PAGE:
How to Write Thank-you Cards for Gifts

Updated April 17, 2017

When someone gives you a gift of any sort, it is proper etiquette to mail or hand-deliver a thank-you card to show your appreciation. Even if you thanked the person who gave you the gift in person when you received the gift, it is good manners to acknowledge the gift with a card. Put time and thought into the way you word your thank-you card. It is a reflection of you as a person.

Write a greeting to the gift giver on the inside of an appropriate card (either blank, or with a thank-you message printed on its exterior). Using blue or black ink, write "Dear" followed by the gift giver's name according to your relationship, followed by a comma.

Express your appreciation for the gift by stating, "Thank you so much for the (name of the gift)."

Describe how you plan to use the gift or why it is something you need. If the gift was cash, describe what you will buy with it or put it towards. If you were given a display item, describe how it looks in your home or office.

Connect with your gift giver by reflecting on the past or by bringing up the future. Say something like, "It was great catching up with you at my bridal shower," or "I'm looking forward to seeing you at the family reunion."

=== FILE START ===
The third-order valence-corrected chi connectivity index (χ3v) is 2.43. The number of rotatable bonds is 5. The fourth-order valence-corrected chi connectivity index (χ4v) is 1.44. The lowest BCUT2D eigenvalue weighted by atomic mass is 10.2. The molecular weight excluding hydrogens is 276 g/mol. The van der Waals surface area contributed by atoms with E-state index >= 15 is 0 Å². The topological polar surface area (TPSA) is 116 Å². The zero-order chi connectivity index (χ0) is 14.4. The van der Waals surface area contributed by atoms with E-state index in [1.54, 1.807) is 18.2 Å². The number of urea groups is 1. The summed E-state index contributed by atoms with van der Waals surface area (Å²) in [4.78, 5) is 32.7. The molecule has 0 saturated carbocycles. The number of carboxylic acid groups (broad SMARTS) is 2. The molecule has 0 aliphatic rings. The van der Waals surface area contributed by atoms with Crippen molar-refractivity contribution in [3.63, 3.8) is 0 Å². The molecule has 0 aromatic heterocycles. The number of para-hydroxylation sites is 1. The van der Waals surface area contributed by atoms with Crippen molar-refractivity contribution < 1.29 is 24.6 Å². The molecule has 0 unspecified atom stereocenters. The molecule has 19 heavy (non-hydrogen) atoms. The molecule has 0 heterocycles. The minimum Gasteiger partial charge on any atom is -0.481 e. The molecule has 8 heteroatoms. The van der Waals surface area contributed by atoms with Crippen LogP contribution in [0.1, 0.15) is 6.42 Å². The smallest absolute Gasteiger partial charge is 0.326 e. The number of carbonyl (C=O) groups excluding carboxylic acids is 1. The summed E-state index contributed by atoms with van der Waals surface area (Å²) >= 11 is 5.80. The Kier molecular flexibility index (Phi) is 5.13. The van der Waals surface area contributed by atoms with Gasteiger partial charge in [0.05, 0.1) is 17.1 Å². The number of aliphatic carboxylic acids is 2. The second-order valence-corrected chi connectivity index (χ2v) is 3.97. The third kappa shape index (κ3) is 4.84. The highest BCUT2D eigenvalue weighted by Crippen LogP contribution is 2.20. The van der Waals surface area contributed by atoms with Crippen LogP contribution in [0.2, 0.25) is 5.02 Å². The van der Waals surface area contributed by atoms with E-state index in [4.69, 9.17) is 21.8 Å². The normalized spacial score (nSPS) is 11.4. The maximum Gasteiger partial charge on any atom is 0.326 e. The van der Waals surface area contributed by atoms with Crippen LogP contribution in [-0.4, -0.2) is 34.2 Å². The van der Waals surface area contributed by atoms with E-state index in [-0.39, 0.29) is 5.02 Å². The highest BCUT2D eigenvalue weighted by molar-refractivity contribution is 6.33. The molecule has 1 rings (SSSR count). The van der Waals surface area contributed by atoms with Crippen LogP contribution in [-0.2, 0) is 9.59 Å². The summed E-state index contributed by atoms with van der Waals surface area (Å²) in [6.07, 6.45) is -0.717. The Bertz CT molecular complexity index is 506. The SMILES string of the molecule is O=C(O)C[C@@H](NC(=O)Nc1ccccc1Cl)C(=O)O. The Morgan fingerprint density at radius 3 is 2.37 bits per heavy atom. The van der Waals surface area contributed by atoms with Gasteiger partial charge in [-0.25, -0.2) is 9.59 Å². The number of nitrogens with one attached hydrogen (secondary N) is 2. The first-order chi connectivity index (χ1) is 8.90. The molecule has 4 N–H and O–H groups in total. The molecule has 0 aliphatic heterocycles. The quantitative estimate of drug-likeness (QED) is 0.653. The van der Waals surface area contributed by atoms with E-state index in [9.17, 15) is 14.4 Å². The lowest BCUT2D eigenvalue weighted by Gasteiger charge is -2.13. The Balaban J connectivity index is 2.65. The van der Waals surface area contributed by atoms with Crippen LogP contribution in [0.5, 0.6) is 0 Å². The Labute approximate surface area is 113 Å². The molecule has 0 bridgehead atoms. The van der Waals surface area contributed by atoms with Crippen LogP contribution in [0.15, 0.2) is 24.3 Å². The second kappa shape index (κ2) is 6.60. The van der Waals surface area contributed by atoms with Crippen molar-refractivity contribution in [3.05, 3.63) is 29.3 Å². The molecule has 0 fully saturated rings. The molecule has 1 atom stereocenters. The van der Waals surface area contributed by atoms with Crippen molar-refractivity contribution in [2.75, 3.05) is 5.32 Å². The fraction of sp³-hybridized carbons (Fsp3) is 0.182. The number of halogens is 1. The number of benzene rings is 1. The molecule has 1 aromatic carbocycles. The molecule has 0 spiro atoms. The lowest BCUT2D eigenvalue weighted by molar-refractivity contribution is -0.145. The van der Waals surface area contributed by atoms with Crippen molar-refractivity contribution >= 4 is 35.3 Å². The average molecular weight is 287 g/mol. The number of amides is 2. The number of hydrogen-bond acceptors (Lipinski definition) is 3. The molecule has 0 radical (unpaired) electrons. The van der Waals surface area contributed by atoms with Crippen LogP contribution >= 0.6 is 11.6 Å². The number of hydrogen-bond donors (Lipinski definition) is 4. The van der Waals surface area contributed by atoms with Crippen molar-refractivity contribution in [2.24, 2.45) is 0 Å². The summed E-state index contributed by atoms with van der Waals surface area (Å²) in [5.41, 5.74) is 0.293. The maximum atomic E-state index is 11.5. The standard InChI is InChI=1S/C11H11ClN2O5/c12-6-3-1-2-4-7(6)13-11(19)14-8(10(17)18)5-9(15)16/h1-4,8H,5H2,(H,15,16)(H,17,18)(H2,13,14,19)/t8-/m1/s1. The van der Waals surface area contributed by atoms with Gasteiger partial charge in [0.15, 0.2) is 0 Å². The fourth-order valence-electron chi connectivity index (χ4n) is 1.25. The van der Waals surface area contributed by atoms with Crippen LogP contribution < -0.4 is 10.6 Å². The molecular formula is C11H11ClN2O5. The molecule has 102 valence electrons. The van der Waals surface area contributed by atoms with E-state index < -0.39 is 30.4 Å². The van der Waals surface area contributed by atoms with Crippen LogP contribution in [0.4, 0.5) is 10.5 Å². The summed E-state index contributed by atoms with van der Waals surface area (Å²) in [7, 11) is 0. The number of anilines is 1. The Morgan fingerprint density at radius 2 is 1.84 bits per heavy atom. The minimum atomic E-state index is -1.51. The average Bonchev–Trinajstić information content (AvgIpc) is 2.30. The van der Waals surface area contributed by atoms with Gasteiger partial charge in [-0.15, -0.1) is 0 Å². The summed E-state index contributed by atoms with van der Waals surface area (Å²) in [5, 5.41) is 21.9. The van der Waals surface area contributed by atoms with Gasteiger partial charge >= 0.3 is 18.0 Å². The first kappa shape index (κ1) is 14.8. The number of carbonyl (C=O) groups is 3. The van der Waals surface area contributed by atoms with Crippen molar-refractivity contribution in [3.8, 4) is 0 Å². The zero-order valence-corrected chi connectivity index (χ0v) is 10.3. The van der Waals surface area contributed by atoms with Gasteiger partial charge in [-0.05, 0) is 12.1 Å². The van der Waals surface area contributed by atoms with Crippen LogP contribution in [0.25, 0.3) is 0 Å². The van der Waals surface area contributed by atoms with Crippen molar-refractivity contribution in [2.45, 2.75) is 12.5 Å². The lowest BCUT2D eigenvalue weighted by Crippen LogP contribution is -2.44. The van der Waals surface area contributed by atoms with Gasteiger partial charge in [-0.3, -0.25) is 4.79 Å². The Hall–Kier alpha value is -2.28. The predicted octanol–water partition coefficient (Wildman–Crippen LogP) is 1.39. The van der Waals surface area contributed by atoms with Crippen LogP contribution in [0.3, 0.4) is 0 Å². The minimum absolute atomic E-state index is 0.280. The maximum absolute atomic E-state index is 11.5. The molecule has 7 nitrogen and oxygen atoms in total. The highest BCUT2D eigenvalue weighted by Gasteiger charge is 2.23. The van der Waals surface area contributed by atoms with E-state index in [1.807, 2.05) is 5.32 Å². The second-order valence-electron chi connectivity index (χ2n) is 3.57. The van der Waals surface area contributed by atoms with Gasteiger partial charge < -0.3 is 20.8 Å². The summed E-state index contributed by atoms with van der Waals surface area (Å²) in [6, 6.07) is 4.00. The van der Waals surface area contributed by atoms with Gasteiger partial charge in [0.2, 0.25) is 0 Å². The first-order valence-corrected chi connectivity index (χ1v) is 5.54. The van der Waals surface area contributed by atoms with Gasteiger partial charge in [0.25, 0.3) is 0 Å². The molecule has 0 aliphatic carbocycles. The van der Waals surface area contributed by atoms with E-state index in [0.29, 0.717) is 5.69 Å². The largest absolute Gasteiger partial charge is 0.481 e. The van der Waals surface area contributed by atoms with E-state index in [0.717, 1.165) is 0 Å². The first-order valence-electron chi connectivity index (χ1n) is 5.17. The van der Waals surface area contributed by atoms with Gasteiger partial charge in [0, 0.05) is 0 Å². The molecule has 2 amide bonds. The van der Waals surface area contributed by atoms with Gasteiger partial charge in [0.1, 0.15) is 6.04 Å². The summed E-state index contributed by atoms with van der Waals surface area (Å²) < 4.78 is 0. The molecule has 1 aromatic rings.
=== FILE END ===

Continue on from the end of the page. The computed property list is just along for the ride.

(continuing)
Restate your gratitude. Simply state, "Thanks again for the gift."

Write a closing that suits your relationship with the gift giver. Use a closing such as "Love," "Sincerely," or "Yours truly." Conclude with your name.


You may wish to write a practice thank-you note on a scratch piece of paper before using ink on the actual card.

Things You'll Need

  • Card
  • Blue or black ink
Cite this Article A tool to create a citation to reference this article Cite this Article

About the Author

Sarah Mollman began writing for "The Northern Iowan" newspaper in 2005. She was awarded scholarships from the Department of English at the University of Northern Iowa for Outstanding Short Story and Outstanding Personal Essay in 2008. Mollman holds a Bachelor of Arts in English Teaching from the University of Northern Iowa.